Reimagining Afrofuturism in South Africa
“It’s beautiful from up here, the cruel city and all the people walking its streets at night. Why did I never look up at these beautiful old rotting buildings? I was so busy counting my steps and craving invisibility. The wings are strong although I almost fell to my death a few times (who’s going to give me flying lessons?). I birthed myself; it was bloody and painful but now I’m standing on the roof of a city as something new.
Up here nobody can tell me what I deserve, who I should be or how to be. And I dare those down below to open their mouths and tell another underpaid woman that she deserves the cruelty of the city. I’m the enemy of cruelty and they’ll have to deal with me.”
In “The High Heel Killer”, we’re introduced to an unnamed character whose experiences many womxn might be familiar with. In a world where everyday, seemingly ‘small’ acts of assault are the bane of womxn’s existence, The High Heel Killer character is an expression of revolt from society’s tendency to undermine trauma and violence.
Until she kills the man who mocks her as she walks in high-heeled shoes that pain her feet, her life is nothing out of the ordinary. The character’s everyday life in the cruel city should be nothing remarkable, but, in her fictions, Mashigo digs deep to make characters like the one above our central focus.
Coloured and created in both fantastical and real ways, the characters that we come across in the book defy the idea that their stories are unimportant. ‘The High Heel Killer’ is more than just a female body that is subjected to everyday violence and constant silence. She is also the daring anti-(super)hero who, firstly, survives the cruelty of the city and then dares to grow wings in a world where fiction does not often see her story worthy enough to be told.
This is the energy with which many of the mesmerising characters appear in this anthology. They are placed in Mashigo’s redesigned ‘Afrofuturistic’ spaces to make meaning of a reimagined future within the local South African context. While popular fictions of Afrofuturism can sometimes be void of space, context and meaning, Mashigo plays with reality and fantasy in a way that makes her stories wildly familiar.
In “Ghost Strain N”, Mashigo plays with the idea of a South African apocalyptic future taken over by ghosts whose drug-abuse possess them to eat human body parts or organs, depending on the ghosts’ drug of choice. In a country where at least 15% of South Africa’s population suffers from drug abuse and where 60% of crimes are related to substance abuse, this is not wholly abstract. Ironically, the drug-abusive, flesh-eating ghosts are humanised through the story of a young man from the township who tries to save his childhood friend from the ghost ‘virus’. Drugs are also contextualized, redeeming these unfriendly ghosts from being completely criminalised:
“Nyaope was just another name for an opportunist. Where society left a gap, this opportunist took over. It was an opportunist that slipped into your hand, lied to your heart and ate your brain. Scientists were calling it a virus; Koketso didn’t believe that – he had seen with his own eyes it’s genesis. In just a few months, things had fallen apart all over the world.”
As a reader, you’re taken back to Chinua Achebe’s Things Fall Apart, and the story becomes a dynamic and complex telling of the intricate connections between substance abuse, race relations, and poverty. It takes black anger, female anger and white supremacy and prioritises it in a reimagined South African future. Her ‘Afrofuturism’ strays away from simplistic ways of narrating an ‘African’ future while our local present is complicated by a very intricate past that affects who we are as a society and as individuals. Her stories ask questions about “How […] who we are right now [can] affect an imagined future”, as she states in the Author’s Note section.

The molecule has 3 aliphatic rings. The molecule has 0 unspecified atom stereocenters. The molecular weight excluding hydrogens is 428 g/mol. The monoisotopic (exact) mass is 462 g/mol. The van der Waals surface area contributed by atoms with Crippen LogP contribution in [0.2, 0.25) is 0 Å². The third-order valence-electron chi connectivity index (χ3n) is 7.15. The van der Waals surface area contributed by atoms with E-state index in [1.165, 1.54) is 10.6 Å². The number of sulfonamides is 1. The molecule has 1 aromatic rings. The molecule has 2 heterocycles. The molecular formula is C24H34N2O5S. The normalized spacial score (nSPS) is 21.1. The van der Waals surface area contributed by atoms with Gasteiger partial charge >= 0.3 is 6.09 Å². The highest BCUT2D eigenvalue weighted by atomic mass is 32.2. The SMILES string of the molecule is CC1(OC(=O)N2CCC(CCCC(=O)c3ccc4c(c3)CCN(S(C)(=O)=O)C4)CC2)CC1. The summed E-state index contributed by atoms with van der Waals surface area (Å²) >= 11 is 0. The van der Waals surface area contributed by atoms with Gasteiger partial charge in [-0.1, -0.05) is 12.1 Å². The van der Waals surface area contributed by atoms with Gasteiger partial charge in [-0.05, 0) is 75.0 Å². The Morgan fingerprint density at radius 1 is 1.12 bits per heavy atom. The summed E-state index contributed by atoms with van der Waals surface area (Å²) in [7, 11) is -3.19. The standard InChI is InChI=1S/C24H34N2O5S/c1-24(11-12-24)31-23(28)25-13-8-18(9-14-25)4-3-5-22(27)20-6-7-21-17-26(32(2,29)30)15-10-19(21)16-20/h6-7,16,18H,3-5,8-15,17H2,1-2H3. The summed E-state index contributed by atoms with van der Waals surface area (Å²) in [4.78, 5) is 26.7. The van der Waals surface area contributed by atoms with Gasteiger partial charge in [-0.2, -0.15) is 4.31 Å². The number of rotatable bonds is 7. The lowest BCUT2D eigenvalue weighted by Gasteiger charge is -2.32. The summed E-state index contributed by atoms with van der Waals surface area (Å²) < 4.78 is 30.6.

Issues about climate change are also adapted to the environment of the township while young, black and female figures play a central role in guiding us through these changes. Take, for example, “Untitled i” – the first part of a trilogy of stories in the book. The effects of climate change are seen through a young woman, Bonolo, raising her sister after the death of their parents. When Bonolo is busy taking the washing off the line while chatting to the tenant in her backyard, the sun suddenly disappears and the sky goes dark indefinitely.
“The sun was definitely still in the sky, but angry clouds that looked like a frustrated artist’s splashes of paint blocked it. People stood in the streets, looking at the sky with curiosity, which grew into panic when it became apparent that the experts didn’t have any answers. ‘What good are these bloody smart people if they can never give us any answers when we need them’”
In this section of the story, climate change is not some incredible phenomenon with no face to attach it to. The narrator questions the way those who try to maintain power and privilege in society are often unable to take responsibility for issues such as climate change. When the end of the world nears and Bonolo gets lucky enough to travel into space with a select group of people, themes about community, identity and power continue to be explored in the other sections of the trilogy.
In a time when Afrofuturism has become the mainstream, Mashigo’s Intruders is an important addition to South African literature. It calls for more nuanced conversations about projects to reimagine African futures, and instead of merging experiences across the globe, her reworking of Afrofuturism becomes something that is intrinsically South African.
Check out the video below to see what Mohale had to say about her Intruders: